Letters to the Editor - March 8, 2013

Militia intended to be armed

How many times must a truth be repeated, before it becomes cliche? Santayana said, “Those who cannot remember the past are condemned to repeat it.” This truth has been quoted and paraphrased millions of times, but the truth of it still remains.

Charles Strong (Readers’ Forum, Feb. 15) thinks my demonstrable fact is “vacuous.” Clearly, he has not studied history in any great detail, but his idea that my words are suitable for a bumper sticker is a great one. Look for them on a bumper, near you — soon!

Strong asks, rhetorically, what our Founders had in mind as a “well regulated militia.”

If Mr. Strong had read the Federalist Papers and other topical writings by the Founders, he would know that the thing they most feared was a “standing army” of full-time professional soldiers.

What our Founders did not and could not envision was the “militarization” of law enforcement and the creation of a potentially authoritarian police state.

Both the Militia Acts of 1792 and 1903 mandate that: 1. the militia encompasses all able-bodied males between 18 and 45, 2. all members of the unorganized militia have the legal requirement and 3. right to keep and bear arms suitable for any potential military need.

The only statement where Strong is correct is that taking up arms against government is called “insurrection.” Who is surprised that our Founders acknowledged the dangers from even the government that they were creating? They acknowledged that “vigilance is the price of liberty.”

In 1765, Patrick Henry compared Caesar, Charles I and George III, at which point he was interrupted by cries of “Treason!” by those who recognized his comparison of George to assassinated leaders. Henry paused, then calmly finished his sentence; “If this be treason, make the most of it.”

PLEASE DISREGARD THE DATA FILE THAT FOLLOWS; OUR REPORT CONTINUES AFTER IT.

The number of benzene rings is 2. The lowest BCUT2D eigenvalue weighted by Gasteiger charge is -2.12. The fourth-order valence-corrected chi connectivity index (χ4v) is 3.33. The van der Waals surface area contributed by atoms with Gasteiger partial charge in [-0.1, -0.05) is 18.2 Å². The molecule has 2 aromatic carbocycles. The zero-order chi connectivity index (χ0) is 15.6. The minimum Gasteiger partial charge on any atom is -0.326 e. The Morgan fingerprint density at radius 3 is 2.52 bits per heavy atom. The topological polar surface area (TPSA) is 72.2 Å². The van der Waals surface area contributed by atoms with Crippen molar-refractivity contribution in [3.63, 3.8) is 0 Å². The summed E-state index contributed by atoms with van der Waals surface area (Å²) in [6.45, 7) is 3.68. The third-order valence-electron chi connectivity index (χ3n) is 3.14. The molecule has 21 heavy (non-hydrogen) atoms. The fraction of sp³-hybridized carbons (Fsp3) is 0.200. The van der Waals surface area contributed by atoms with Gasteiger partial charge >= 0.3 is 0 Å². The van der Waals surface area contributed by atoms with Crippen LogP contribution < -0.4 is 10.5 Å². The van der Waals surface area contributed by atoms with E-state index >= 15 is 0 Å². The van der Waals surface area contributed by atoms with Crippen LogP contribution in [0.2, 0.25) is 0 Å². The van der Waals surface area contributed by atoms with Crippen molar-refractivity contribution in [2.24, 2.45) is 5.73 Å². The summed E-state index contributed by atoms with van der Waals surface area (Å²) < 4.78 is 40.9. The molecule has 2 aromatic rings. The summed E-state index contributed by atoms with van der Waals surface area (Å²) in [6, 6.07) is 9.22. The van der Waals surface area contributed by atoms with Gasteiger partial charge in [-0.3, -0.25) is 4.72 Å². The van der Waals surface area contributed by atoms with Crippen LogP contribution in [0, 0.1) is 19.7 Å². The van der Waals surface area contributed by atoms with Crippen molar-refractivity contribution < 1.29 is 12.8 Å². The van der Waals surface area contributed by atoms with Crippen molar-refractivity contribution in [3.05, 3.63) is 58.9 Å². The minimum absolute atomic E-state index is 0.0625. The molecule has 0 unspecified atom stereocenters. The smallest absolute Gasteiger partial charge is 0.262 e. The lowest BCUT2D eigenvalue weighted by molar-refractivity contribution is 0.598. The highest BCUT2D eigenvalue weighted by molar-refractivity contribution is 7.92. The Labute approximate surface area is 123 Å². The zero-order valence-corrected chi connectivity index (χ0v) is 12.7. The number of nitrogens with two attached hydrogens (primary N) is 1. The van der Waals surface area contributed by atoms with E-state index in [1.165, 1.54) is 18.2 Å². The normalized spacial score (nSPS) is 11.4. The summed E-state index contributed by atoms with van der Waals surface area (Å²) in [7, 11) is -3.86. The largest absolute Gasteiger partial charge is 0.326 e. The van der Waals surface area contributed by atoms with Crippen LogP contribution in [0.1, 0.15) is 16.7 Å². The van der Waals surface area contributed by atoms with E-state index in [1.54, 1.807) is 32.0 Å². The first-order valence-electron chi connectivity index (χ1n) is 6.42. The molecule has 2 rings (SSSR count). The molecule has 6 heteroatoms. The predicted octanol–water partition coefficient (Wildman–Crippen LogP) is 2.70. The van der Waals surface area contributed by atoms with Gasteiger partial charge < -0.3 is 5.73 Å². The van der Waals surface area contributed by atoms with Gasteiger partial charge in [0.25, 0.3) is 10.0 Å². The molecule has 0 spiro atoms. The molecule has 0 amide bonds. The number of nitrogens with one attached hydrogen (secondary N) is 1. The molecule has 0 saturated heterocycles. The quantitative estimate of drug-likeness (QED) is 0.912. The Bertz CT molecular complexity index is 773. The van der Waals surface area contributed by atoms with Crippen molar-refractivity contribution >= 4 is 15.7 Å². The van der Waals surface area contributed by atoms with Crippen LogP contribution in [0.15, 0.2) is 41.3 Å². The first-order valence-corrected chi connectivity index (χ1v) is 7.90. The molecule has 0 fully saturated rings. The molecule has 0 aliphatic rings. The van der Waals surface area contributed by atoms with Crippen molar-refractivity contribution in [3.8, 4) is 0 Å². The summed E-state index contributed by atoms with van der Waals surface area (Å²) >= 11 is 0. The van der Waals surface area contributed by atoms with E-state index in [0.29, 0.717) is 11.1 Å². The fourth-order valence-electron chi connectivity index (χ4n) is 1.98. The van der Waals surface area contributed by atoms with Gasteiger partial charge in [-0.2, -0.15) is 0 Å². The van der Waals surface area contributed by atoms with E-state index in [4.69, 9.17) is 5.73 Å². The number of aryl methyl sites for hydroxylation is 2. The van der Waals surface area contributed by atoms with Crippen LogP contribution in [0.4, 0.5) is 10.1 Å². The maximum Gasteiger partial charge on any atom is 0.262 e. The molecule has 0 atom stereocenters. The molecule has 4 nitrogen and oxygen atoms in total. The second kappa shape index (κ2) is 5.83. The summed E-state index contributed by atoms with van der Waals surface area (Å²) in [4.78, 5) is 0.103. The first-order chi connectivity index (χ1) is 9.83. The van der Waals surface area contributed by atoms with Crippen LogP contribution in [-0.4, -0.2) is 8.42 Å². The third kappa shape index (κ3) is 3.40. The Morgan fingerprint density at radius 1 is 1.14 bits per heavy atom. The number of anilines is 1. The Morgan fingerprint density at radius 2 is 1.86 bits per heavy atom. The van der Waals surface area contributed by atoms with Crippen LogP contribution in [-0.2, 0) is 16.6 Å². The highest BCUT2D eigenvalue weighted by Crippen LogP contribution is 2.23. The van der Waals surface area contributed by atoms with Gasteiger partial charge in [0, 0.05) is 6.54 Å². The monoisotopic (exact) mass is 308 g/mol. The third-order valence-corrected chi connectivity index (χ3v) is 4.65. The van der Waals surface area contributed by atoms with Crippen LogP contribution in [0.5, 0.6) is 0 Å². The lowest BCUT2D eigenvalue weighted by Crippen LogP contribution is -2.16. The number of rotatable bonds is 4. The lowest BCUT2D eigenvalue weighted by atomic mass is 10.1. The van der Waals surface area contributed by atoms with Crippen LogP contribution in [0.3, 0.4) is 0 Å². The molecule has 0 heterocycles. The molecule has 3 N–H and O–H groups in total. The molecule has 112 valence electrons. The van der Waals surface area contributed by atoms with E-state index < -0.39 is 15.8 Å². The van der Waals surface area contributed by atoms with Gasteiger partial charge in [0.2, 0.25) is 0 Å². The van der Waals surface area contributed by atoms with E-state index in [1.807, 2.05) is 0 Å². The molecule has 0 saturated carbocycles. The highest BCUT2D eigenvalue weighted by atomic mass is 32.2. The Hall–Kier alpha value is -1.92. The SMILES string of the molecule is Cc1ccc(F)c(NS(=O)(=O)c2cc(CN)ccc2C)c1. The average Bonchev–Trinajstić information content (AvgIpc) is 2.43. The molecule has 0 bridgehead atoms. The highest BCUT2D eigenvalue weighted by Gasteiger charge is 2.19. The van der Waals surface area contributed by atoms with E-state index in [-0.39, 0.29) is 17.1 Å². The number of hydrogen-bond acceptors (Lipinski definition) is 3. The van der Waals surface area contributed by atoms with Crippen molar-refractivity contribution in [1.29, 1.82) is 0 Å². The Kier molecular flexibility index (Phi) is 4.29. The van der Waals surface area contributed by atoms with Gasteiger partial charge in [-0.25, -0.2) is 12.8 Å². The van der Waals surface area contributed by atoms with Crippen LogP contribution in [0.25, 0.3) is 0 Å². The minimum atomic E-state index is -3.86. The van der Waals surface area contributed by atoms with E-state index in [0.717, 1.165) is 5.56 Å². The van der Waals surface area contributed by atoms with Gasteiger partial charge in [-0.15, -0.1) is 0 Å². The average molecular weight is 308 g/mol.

David Terry


Give thought to farmers

How often, as we shop for our groceries, do we consider from where and how this food comes to us? Not often, I’m sure.

But do give some thought to the farmers who grow the produce, the farmers who manage the herds of milk cows and meat cattle, and the flocks of chickens, to provide these treasures for us.

These days, the remaining farmers feed many more people than in the past. Agriculture has become a huge business with a few workers doing everything necessary to feed all the rest of us with little effort on our parts.

Some families have gone back to raising a lot of their food as they are able, but most of us rely on the agricultural workers to give us what we want and need.

March 19 is Agriculture Recognition Day. Let’s give thought and thanks to those who provide for us. Thank you, all you farmers and those who process, transport and distribute as well. Thank you, indeed.

Eleanor Plamondon


Need a volunteer Congress

If you are like me and think that Congress is a disgrace to our great nation, here’s your chance to do something about it.

Everyone is talking about the problem, but no one is talking about the solution. Here is a simple solution: We need a volunteer Congress. That’s how the Founding Fathers designed our legislative branch.